They also introduced bills to bolster counterterrorism efforts, stop robocallers and keep ZTE in check.
Some agencies have a far more robust cybersecurity workforce than others, and lawmakers want them to spread the wealth.
Sens. Gary Peters, D-Mich., John Hoeven, R-N.D., Maggie Hassan, D-N.H., and Ron Johnson, R-Wis., on Thursday reintroduced a bill that would create a program that allows government cyber specialists to gain professional experience at multiple agencies. Under the Federal Rotational Cyber Workforce Program Act, feds with cyber experience would be able to do stints at agencies with less robust security infrastructures, which would bolster those organizations’ digital defenses.
By giving feds exposure to a diverse array of security challenges, lawmakers aim to make government cyber jobs more appealing.
The federal government faces mounting cybersecurity threats, from attacks on our critical infrastructure to security breaches that reveal millions of Americans’ personal information,” Peters said in a statement. “This bipartisan legislation will help ensure that the federal government has the skilled workforce in place to combat emerging threats and help federal employees cultivate new skills and expertise in this in-demand field.”
Boarding Up DHS
Senate lawmakers on Thursday also took up legislation to unify the Homeland Security Department’s efforts to combat terrorism.
Sens. Marco Rubio, R-Fla., and Maggie Hassan, D-N.H., introduced a bill that would stand up a group to coordinate the agency’s response to threats and advise the secretary on terrorism alerts. The Counterterrorism Advisory Board would be responsible for bringing together intelligence and coordinating counterterrorism efforts across the sprawling agency.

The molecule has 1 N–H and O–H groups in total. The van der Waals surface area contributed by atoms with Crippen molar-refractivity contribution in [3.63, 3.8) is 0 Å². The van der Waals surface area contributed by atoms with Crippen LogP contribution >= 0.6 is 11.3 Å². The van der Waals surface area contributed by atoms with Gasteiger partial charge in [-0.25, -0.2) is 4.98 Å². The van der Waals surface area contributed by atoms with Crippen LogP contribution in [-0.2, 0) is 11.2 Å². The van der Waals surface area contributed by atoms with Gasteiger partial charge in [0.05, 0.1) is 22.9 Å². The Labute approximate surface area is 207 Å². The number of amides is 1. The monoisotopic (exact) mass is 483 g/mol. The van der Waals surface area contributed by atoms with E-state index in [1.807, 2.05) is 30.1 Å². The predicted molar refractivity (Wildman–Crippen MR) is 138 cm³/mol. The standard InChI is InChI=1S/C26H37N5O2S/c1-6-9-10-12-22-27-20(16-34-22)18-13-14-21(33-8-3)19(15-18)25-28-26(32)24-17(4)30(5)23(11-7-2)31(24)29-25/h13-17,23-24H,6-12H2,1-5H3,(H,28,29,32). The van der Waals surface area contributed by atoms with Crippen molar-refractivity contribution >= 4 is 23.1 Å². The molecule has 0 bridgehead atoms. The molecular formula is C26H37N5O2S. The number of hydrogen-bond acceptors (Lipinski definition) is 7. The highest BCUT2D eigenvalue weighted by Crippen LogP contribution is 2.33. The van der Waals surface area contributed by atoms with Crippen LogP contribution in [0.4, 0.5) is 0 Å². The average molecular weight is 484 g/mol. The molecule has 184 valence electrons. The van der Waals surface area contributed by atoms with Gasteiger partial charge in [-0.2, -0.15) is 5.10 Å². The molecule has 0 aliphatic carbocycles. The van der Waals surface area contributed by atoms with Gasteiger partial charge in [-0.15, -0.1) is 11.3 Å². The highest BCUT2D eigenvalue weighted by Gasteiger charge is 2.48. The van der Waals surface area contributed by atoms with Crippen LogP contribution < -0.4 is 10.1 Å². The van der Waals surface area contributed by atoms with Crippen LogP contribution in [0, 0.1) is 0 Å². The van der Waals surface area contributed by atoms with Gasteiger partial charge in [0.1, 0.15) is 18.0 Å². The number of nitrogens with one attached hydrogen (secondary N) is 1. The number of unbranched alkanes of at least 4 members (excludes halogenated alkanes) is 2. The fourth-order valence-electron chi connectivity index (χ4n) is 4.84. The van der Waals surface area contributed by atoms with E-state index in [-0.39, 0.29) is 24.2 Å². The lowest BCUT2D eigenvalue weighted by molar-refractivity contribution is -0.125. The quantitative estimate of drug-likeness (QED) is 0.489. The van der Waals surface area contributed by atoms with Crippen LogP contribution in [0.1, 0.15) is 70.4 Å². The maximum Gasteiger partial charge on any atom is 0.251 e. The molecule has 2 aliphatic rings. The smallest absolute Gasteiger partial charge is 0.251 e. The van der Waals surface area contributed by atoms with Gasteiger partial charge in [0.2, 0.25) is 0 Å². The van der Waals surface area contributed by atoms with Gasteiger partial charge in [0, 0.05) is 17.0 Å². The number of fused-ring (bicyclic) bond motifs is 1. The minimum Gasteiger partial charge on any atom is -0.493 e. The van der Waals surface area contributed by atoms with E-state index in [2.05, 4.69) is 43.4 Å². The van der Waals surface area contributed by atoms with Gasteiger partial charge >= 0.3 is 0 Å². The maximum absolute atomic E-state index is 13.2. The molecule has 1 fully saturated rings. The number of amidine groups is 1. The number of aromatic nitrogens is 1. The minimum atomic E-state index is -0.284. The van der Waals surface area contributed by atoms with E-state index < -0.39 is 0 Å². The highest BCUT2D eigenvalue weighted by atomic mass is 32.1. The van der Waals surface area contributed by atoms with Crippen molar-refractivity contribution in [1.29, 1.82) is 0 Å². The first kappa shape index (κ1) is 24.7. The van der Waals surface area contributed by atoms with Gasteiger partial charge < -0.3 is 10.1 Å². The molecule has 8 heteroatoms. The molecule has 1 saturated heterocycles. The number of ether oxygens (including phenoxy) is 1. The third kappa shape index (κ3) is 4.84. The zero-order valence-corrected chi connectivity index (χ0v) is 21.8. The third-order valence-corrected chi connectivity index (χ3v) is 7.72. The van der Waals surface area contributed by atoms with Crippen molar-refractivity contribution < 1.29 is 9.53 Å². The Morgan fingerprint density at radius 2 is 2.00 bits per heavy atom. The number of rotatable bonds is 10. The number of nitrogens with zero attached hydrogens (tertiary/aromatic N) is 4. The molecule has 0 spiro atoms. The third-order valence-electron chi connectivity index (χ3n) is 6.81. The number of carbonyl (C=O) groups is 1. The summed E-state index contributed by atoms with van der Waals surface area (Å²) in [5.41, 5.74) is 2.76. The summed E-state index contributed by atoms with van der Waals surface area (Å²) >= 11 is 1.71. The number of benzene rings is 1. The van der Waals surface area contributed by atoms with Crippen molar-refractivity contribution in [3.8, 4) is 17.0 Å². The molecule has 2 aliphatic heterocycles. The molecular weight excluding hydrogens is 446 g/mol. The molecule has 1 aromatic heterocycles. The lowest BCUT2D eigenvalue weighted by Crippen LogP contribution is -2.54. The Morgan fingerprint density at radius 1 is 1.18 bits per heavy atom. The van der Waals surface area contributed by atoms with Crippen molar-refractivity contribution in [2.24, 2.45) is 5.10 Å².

“The Counterterrorism Advisory Board (CTAB) plays a critical role in the Department of Homeland Security’s work to prevent terrorist attacks by identifying and reducing security threats and vulnerabilities,” Rubio said in a statement. House lawmakers passed their own version of the bill last week.
The Latest IT Modernization Subcommittee, aka Hurd’s New Gig
The reorganization of the House Permanent Select Committee on Intelligence spawned a new subcommittee for tech watchers: the Intelligence Modernization and Readiness Subcommittee. Rep. Eric Swalwell, D-Calif., and Rep. Will Hurd, R-Texas, serve as chairman and ranking member, respectively.
The subcommittee oversees management issues for all 17 intelligence agencies, including personnel management, security clearance reform and IT modernization.
“I look forward to using my firsthand experience as a former undercover CIA officer, and the knowledge I have gained working with my colleagues on the Intelligence Committee and as chair of the IT Subcommittee, in this new role to make sure our intelligence agencies have the updated technologies and resources they need to meet the challenge of keeping Americans safe in the 21st century,” Hurd said in a statement.
No Carrot, All Stick
A bipartisan pair of senators resurrected legislation to ensure Chinese telecom giant ZTE keeps in line with federal regulations.
In July, the Commerce Department spared ZTE from punishment for sanctions violations that would have effectively put the company out of business. The ZTE Enforcement Review and Oversight Act, reintroduced Wednesday by Sens. Marco Rubio, R-Fla., and Chris Van Hollen, D-Md., would reimpose those penalties if the department can’t confirm the company is complying with every aspect of the agreement.
“China’s communist government continues to threaten our national security interests through state-directed actors,” Rubio said in a statement. “While it was a mistake to strike a ‘deal’ with ZTE in the first place, this bill would ensure ZTE is held accountable if and when it cheats again.”
The House Energy and Commerce Committee chairman wants to make it easier for consumers to block robocalls and up the penalties for callers who violate federal regulations.